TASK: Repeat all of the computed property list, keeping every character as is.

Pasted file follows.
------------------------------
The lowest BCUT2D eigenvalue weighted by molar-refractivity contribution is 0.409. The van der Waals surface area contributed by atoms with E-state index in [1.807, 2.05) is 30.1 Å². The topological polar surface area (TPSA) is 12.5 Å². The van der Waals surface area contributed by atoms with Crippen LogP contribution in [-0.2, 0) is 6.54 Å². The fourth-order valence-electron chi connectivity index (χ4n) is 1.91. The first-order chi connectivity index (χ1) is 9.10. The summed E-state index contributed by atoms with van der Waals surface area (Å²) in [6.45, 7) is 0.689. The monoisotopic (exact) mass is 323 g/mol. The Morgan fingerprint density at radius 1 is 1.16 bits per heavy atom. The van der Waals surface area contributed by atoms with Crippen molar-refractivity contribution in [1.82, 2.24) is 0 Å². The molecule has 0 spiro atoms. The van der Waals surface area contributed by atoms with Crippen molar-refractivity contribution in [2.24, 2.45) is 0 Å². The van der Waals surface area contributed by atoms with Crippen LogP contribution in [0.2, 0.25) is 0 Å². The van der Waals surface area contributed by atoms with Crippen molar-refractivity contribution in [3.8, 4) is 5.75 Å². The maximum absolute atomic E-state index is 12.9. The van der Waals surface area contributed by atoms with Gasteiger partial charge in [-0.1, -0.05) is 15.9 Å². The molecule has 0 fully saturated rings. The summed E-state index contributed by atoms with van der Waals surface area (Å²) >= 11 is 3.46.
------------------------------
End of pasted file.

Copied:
The lowest BCUT2D eigenvalue weighted by molar-refractivity contribution is 0.409. The van der Waals surface area contributed by atoms with E-state index in [1.807, 2.05) is 30.1 Å². The topological polar surface area (TPSA) is 12.5 Å². The van der Waals surface area contributed by atoms with Crippen LogP contribution in [-0.2, 0) is 6.54 Å². The fourth-order valence-electron chi connectivity index (χ4n) is 1.91. The first-order chi connectivity index (χ1) is 9.10. The summed E-state index contributed by atoms with van der Waals surface area (Å²) in [6.45, 7) is 0.689. The monoisotopic (exact) mass is 323 g/mol. The Morgan fingerprint density at radius 1 is 1.16 bits per heavy atom. The van der Waals surface area contributed by atoms with Crippen molar-refractivity contribution in [1.82, 2.24) is 0 Å². The molecule has 0 spiro atoms. The van der Waals surface area contributed by atoms with Crippen molar-refractivity contribution in [2.24, 2.45) is 0 Å². The van der Waals surface area contributed by atoms with Crippen LogP contribution in [0.2, 0.25) is 0 Å². The van der Waals surface area contributed by atoms with Crippen molar-refractivity contribution in [3.8, 4) is 5.75 Å². The maximum absolute atomic E-state index is 12.9. The van der Waals surface area contributed by atoms with Gasteiger partial charge in [-0.1, -0.05) is 15.9 Å². The molecule has 0 fully saturated rings. The summed E-state index contributed by atoms with van der Waals surface area (Å²) >= 11 is 3.46.